So…the alternatives. There is a dizzying array of things I could do. I could: find a new job as a Rails developer (San Francisco? Boulder?!), get into consulting, become a street performer. I could stick with Ruby or learn Javascript, Go, or any number of things. I could freelance. I could join a startup, create a startup, or disappear into the woods. Or Canada.

I had begun to work on a friend’s startup already, and I began to realize that I relished the responsibility and the programming. I discovered that I did like programming. To be honest, I’m not sure that I had ever liked programming before. I was never one to get lost in my own code. Tutorials and guides, sure, but I was never able to create something I liked. The closest I came was my original tic tac toe submission to 8th Light, before I had even started Code Academy. I was proud that I had gotten something to work, more or less, even though the AI wasn’t perfect. Again, I found joy in developing the user-facing elements. But otherwise, programming anything non-trivial was an exercise in frustration. I didn’t know that the most difficult part of coding wasn’t the algorithmic wizardry or the syntax, but the organization and the human contexts in which code is executed.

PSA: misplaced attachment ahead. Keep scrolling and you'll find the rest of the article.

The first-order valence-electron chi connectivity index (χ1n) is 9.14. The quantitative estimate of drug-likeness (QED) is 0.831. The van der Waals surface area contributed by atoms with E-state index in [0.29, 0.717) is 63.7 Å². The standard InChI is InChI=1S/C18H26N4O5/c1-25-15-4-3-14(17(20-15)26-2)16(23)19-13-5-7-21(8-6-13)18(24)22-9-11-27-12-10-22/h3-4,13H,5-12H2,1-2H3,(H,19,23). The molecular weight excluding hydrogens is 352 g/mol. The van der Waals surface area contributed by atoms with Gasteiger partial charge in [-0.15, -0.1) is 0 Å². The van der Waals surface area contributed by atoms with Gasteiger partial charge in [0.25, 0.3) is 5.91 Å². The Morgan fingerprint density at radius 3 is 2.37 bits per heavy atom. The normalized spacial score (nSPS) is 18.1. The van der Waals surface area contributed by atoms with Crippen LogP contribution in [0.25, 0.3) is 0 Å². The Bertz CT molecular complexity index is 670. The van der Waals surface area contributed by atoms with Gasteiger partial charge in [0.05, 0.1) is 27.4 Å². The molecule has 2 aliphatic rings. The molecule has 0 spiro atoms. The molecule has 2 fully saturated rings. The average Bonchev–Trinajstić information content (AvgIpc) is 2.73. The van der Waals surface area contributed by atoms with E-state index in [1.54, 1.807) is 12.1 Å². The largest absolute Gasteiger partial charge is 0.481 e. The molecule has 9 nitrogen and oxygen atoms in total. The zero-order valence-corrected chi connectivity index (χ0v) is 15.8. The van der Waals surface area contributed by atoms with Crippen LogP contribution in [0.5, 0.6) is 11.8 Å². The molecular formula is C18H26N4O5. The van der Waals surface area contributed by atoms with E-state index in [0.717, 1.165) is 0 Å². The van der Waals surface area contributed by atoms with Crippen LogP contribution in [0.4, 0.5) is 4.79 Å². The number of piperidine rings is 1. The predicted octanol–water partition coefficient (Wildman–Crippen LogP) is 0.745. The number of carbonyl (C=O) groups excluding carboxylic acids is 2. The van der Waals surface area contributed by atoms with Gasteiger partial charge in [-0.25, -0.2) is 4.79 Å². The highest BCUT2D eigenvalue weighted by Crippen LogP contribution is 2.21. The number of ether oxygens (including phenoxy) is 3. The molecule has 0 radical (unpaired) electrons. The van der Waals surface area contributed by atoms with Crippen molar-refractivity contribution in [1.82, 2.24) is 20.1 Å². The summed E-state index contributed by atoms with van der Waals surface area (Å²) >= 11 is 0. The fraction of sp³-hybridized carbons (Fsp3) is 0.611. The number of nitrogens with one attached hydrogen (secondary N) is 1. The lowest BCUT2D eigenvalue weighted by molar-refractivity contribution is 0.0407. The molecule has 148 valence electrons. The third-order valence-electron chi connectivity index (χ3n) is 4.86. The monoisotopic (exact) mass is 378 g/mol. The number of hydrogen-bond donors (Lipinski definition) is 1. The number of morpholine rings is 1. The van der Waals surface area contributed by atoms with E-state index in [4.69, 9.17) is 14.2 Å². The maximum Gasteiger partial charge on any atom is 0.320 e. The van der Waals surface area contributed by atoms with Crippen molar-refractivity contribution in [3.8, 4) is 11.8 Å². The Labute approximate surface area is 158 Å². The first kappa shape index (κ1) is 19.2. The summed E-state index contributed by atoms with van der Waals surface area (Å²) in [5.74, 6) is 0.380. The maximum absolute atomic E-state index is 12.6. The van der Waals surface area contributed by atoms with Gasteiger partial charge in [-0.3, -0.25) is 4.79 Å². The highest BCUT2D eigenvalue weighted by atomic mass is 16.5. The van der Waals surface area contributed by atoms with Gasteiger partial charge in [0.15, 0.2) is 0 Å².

I had also long been in talks with Kelly, an apprentice at 8th Light, about our experiences learning to program, both from Code Academy (now Starter League), which we both attended, and her experiences as an apprentice. I’ve long felt like I’ve had this weird quasi-relationship with 8th Light. I’ve attended many of their events and I know a lot of craftsmen at 8th Light. But things never quite worked out. I was poor at the time and needed a job, so I couldn’t really focus on my apprenticeship application or take the risk of starving to death in order to complete an apprenticeship. I also didn’t know what it really was. A significant number of those factors have changed since then. I think I am ready to reapply now.

So right now, I’ve got a startup to nurture and an apprenticeship application or two to complete. After these two weeks are up, I’ll take a week or so to veg out, and then I’ll be going indie.

† See Organizational Skills Beat Algorithmic Wizardry and the fact that the “weed out class” of the Rails Tutorial is setting up your development environment. Let’s not even get into deployment, because I still don’t know shit about that.

  • jyun

    Lookin forward to it!

  • lalalainexd

    Good luck!! You will be infinitely happier and do infinitely better now that you’re going after something you know you want. Also, if you want to stick with web dev, I HIGHLY suggest that you learn javascript.

    • My God yes! I’ve been wanting to get into client side js frameworks. They seem so cool!

      JavaScript is already everywhere, but I think it’s going to increase in relevance even more. I really think it’s the future of web development and likely will have applications elsewhere…maybe even in embedded systems! I’m a believer.

  • Frank

    You can make money, but you can’t make time back. For you, time is your most valuable asset, and I admire your courageous decision. I know you’ll be successful